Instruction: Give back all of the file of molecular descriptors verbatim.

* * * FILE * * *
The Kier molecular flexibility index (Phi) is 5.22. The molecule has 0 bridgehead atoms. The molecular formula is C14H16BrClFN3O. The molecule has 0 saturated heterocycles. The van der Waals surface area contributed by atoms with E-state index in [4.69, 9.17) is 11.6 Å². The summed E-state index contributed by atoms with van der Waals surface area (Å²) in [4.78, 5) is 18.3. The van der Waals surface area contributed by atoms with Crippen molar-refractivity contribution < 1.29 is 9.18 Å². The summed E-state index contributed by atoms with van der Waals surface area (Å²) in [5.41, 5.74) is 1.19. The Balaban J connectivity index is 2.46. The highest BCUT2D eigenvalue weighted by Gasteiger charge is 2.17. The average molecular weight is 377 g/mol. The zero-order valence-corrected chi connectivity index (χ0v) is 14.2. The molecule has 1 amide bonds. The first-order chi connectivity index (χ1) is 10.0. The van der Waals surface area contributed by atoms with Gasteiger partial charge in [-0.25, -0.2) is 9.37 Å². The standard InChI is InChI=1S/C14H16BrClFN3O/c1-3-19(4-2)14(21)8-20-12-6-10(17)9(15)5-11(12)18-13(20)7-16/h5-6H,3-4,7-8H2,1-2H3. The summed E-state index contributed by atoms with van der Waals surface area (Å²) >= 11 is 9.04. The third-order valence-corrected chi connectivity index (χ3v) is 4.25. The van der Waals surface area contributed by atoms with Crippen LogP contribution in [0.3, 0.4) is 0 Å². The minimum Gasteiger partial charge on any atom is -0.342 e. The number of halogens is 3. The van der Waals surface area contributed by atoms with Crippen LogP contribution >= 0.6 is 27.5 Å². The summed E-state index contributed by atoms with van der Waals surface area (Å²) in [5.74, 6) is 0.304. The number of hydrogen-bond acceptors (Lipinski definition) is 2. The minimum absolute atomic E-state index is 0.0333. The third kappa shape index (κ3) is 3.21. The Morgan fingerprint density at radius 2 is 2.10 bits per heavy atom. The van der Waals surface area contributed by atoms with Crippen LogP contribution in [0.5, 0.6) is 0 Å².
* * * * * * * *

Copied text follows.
The Kier molecular flexibility index (Phi) is 5.22. The molecule has 0 bridgehead atoms. The molecular formula is C14H16BrClFN3O. The molecule has 0 saturated heterocycles. The van der Waals surface area contributed by atoms with E-state index in [4.69, 9.17) is 11.6 Å². The summed E-state index contributed by atoms with van der Waals surface area (Å²) in [4.78, 5) is 18.3. The van der Waals surface area contributed by atoms with Crippen molar-refractivity contribution < 1.29 is 9.18 Å². The summed E-state index contributed by atoms with van der Waals surface area (Å²) in [5.41, 5.74) is 1.19. The Balaban J connectivity index is 2.46. The highest BCUT2D eigenvalue weighted by Gasteiger charge is 2.17. The average molecular weight is 377 g/mol. The zero-order valence-corrected chi connectivity index (χ0v) is 14.2. The molecule has 1 amide bonds. The first-order chi connectivity index (χ1) is 10.0. The van der Waals surface area contributed by atoms with Gasteiger partial charge in [-0.25, -0.2) is 9.37 Å². The standard InChI is InChI=1S/C14H16BrClFN3O/c1-3-19(4-2)14(21)8-20-12-6-10(17)9(15)5-11(12)18-13(20)7-16/h5-6H,3-4,7-8H2,1-2H3. The summed E-state index contributed by atoms with van der Waals surface area (Å²) >= 11 is 9.04. The third-order valence-corrected chi connectivity index (χ3v) is 4.25. The van der Waals surface area contributed by atoms with Crippen LogP contribution in [0.3, 0.4) is 0 Å². The minimum Gasteiger partial charge on any atom is -0.342 e. The number of halogens is 3. The van der Waals surface area contributed by atoms with Crippen LogP contribution >= 0.6 is 27.5 Å². The summed E-state index contributed by atoms with van der Waals surface area (Å²) in [5.74, 6) is 0.304. The number of hydrogen-bond acceptors (Lipinski definition) is 2. The minimum absolute atomic E-state index is 0.0333. The third kappa shape index (κ3) is 3.21. The Morgan fingerprint density at radius 2 is 2.10 bits per heavy atom. The van der Waals surface area contributed by atoms with Crippen LogP contribution in [0.5, 0.6) is 0 Å².